Thank you for participating in our poll. Here are the results so far:
On Monday, Target confirmed that the massive data breach that compromised the credit and debit card data of 40 million customers originated from malware that affected the point-of-sale system in U.S. stores.
On Monday, company representatives said Target is actively partnering with both the United States Secret Service and the Department of Justice in the ongoing investigation; however, in a release, the company said they would not release details about the status or forensic elements of the investigation at the request of the Secret Service.
Meanwhile, affected customers continue to struggle to reach Target by phone. Company officials say they are still experiencing a high volume of calls and have doubled their staff in an effort to resolve issues.
Yet, several Target shoppers who contacted Fox 9 News say long hold times and disconnections continue to occur despite the increase.
Target has sent out e-mails to 17 million customers so far regarding the breach, but company officials say that if no fraudulent activity has been seen, there is no urgent need to call. Anyone who suspects they may be a victim of fraud is being directed to call 1-866-852-8680.
That strategy isn't sitting well with many shoppers who would rather be proactive, however -- especially those who want to cancel or deactivate a REDcard but were turned away from in-store service counters and told they can only do so by phone.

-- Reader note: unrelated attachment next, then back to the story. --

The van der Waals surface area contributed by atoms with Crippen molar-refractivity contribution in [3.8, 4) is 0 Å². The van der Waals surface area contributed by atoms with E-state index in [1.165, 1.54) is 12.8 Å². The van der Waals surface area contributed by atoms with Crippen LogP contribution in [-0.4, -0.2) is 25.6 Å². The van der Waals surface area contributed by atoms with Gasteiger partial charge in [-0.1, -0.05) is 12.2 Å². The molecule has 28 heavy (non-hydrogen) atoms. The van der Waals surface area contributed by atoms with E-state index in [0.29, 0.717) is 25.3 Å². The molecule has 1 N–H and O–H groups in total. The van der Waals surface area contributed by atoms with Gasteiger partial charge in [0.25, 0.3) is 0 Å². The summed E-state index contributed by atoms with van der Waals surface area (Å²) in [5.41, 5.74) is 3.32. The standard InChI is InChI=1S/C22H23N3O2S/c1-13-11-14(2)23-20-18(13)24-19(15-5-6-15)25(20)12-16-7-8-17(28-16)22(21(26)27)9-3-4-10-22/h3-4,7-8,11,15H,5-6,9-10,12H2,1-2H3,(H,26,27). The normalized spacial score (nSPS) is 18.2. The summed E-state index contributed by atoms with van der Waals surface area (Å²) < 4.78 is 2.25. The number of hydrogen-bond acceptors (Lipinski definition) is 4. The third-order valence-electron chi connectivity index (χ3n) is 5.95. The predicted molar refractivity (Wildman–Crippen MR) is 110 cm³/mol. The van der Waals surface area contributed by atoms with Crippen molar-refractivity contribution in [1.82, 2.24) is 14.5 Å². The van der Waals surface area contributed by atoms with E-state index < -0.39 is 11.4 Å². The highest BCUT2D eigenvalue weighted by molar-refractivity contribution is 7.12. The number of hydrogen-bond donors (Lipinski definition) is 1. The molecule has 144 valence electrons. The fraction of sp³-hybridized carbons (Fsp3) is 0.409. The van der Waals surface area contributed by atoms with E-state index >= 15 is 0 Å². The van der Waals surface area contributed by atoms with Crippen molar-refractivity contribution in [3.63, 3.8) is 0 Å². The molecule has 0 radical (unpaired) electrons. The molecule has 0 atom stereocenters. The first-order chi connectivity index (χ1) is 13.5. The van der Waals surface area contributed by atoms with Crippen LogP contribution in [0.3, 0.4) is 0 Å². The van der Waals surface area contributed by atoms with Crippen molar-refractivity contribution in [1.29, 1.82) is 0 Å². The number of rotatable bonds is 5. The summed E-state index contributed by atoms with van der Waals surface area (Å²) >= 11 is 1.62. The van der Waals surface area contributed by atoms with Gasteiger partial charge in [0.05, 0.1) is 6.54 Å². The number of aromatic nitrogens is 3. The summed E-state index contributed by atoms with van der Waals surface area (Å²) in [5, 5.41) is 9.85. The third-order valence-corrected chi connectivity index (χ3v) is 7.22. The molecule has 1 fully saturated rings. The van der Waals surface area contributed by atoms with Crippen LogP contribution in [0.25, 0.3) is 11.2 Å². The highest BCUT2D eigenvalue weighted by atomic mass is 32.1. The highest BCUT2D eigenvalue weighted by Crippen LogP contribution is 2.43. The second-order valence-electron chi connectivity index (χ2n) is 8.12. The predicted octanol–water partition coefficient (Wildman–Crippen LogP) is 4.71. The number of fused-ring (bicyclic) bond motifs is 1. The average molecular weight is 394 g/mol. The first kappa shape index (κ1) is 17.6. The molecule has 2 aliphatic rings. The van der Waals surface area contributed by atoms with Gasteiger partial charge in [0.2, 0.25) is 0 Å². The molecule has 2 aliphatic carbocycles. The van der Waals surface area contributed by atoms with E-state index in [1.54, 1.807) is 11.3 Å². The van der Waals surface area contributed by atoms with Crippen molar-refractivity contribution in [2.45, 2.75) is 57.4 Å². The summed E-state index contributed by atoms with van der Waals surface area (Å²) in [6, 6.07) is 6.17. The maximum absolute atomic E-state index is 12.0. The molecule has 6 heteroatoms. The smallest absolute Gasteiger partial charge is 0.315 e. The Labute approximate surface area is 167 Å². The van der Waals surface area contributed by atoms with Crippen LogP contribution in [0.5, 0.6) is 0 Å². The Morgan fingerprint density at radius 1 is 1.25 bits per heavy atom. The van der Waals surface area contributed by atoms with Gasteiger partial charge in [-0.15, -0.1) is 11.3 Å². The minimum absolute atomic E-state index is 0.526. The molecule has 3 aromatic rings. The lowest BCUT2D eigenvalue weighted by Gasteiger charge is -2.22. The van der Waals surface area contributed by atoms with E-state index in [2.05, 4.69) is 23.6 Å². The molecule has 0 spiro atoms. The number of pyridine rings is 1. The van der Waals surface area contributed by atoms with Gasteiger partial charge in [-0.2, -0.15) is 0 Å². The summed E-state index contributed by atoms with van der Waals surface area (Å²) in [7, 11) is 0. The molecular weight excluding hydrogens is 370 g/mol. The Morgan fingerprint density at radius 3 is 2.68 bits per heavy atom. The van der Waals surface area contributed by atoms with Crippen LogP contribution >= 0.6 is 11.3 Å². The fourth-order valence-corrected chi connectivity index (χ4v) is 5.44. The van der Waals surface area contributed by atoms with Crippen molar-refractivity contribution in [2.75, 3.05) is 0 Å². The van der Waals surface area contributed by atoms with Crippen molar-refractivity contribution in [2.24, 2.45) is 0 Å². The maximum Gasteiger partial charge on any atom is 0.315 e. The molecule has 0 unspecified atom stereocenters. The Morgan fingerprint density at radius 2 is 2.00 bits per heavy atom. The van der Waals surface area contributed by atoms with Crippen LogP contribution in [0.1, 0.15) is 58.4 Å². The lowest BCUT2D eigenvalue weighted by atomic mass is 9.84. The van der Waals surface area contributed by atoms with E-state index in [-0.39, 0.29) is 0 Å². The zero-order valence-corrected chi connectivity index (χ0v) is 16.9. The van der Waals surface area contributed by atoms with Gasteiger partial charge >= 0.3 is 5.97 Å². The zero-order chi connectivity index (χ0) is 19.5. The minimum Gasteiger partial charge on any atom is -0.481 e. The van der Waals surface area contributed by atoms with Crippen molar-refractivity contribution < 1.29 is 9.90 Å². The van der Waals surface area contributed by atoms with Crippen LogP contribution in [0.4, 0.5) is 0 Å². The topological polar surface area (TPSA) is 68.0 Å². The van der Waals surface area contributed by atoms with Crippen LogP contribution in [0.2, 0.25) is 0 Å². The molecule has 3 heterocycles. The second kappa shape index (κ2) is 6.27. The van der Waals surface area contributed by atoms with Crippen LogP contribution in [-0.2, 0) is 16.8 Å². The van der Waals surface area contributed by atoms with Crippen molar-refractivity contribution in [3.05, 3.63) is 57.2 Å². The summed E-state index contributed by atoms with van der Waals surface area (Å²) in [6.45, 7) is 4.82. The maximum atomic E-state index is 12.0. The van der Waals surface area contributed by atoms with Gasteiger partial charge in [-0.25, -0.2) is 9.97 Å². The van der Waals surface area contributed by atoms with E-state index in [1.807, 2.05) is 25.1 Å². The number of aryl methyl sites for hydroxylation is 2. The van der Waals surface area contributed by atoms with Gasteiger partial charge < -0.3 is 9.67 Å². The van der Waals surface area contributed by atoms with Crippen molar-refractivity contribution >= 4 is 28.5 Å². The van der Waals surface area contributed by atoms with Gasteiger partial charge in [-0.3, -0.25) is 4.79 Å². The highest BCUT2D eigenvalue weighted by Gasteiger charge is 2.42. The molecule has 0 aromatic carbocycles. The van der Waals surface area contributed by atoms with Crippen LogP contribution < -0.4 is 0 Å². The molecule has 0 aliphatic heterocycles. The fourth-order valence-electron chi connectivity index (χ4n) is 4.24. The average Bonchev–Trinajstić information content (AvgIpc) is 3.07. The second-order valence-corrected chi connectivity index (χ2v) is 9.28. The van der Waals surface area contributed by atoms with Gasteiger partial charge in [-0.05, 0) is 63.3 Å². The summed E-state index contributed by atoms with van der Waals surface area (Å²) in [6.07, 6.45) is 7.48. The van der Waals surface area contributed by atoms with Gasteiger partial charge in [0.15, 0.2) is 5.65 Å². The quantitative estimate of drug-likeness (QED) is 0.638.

What was your customer service experience like? Join the conversation on Facebook.
Target is disseminating additional information via social media sites -- including a step-by-step guide to set up transaction alerts -- for REDcard accounts.
On Monday afternoon, company officials also reached out to attorneys general in several states to invite them to a call with Target's general counsel to bring them up-to-date on the data breach.
That effort also comes on the heels of the first lawsuits to be filed. At least two attorneys in the Twin Cities are now representing three clients as part of a class-action lawsuit.
Attorney Greg McEwen filed a suit on behalf of Sarah Horton.
"She's concerned about her information and others," he explained. "We hope anybody that lost anything will be made whole, and the other [goal] is that -- again, hopefully, it will make things safer and it won't happen again."
Mark Heaney is a consumer rights attorney who received two calls on Monday morning as well.
"I think there are going to be many, many lawsuits," he admitted.
While Heaney hasn't yet decided whether or not he will file suits against Target, he believes that all will be consolidated and likely filed in Minnesota since Target is headquartered here.
"At this point in time, we're only hearing Target's side of the story," Heaney said. "We don't know how long [they knew] the information was compromised."
A Target spokesperson told Fox 9 News they could not comment on ongoing litigation. Instead, the spokesperson stressed that the company is in the process of establishing a complimentary credit monitoring service and will reach out to affected customers in the coming weeks.
Although the retailer tried to make up for the breach by offering a 10 percent discount at stores, some reports show buying was down 3 to 4 percent over the weekend -- not likely what the company hoped to see in the lead-up to Christmas.